When a galaxy or a quasar is off center from the foreground object, the lensing creates a ring or arcs instead of points. Einstein rings appear around many distant galaxies.

A collection of light rings seen around small, bright galaxies against dark backgrounds.
These giant elliptical galaxies all have rings around them. The rings are more distant galaxies lensed by the foreground galaxy. Image via NASA/ ESA/ and the SLACS Survey team.

More beautiful examples of gravitational lensing

Each gravitationally lensed object has a beauty and mystique all its own.

Blue ring around bright, reddish central object.
This luminous red galaxy has a strong gravitational field that has warped light from a much more distant blue galaxy into a ring shape. Scientists discovered this object, LRG 3-757, in data observed in 2007, from the Sloan Digital Sky Survey. In 2011, the Hubble Space Telescope’s Wide Field Camera 3 took the follow-up observation we see here. Image via ESA/ Hubble & NASA/ APOD.
Purple glow resembling two bright eyes, small nose, curved mouth and side of head.
In 2015, astronomers combined optical and X-ray data for this image of the Cheshire Cat group of galaxies. The two bright eyes are large galaxies racing toward each other at more than 300,000 miles (483,000 km) per hour. The curved arcs around the galaxy that make up the cat’s face and grin are 4 distant background galaxies that we see through gravitational lensing. Image via NASA/ CXC/ UA/ STScI.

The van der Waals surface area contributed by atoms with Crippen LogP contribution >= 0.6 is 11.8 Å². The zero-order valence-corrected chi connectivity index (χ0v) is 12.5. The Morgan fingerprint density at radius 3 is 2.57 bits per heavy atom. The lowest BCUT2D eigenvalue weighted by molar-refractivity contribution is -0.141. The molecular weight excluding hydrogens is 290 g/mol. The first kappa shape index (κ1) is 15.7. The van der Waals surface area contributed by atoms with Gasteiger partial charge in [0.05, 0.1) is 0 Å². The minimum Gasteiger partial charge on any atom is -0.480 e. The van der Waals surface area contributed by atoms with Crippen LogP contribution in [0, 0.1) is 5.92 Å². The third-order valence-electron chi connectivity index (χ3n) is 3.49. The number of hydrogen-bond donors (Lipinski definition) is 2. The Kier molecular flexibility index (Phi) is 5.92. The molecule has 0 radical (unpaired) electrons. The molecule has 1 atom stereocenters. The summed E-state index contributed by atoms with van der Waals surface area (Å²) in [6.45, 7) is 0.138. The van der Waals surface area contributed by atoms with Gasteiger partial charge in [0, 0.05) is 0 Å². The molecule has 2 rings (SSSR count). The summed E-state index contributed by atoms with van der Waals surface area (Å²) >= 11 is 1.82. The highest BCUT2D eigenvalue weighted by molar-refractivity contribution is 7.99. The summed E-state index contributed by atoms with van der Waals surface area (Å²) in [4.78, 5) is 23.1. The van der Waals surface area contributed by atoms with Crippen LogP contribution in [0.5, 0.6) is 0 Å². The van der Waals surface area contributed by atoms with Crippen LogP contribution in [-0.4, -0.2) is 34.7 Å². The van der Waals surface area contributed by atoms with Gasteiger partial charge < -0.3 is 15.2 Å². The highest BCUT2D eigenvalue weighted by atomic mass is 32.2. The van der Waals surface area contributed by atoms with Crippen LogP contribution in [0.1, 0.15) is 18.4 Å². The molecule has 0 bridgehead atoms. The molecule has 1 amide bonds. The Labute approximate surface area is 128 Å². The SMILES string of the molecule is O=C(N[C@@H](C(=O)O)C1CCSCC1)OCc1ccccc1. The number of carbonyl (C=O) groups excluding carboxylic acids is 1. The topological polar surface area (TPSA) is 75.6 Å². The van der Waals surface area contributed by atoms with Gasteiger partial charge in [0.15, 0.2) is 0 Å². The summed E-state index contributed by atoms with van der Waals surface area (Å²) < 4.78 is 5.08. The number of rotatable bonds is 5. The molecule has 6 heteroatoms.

Black background dotted with spots of light, stars and galaxies, with large arcs of light.
View larger. | This image contains 12 images of a background galaxy. The Sunburst Arc galaxy that appears in these arcs is 11 billion light-years away. A gravitational lens made from the foreground cluster of galaxies 4.6 billion light-years away enables us to see the more distant galaxy. Image via ESA/ NASA/ E. Rivera-Thorsen et al.
Black background with very many small golden galaxies and numerous arcs.
Scientists named this region crowded with galaxies Abell 370. This galaxy cluster was one of the very first astronomers used to observe gravitational lensing. The many arcs and streaks in the picture are stretched images of background galaxies. Image via NASA/ ESA/ Hubble.

Bottom line: Gravitational lensing occurs when a massive foreground object warps the space around it, distorting the image of a background object into rings, arcs or multiple points of light. Gravitational lenses help reveal dark matter in galaxies.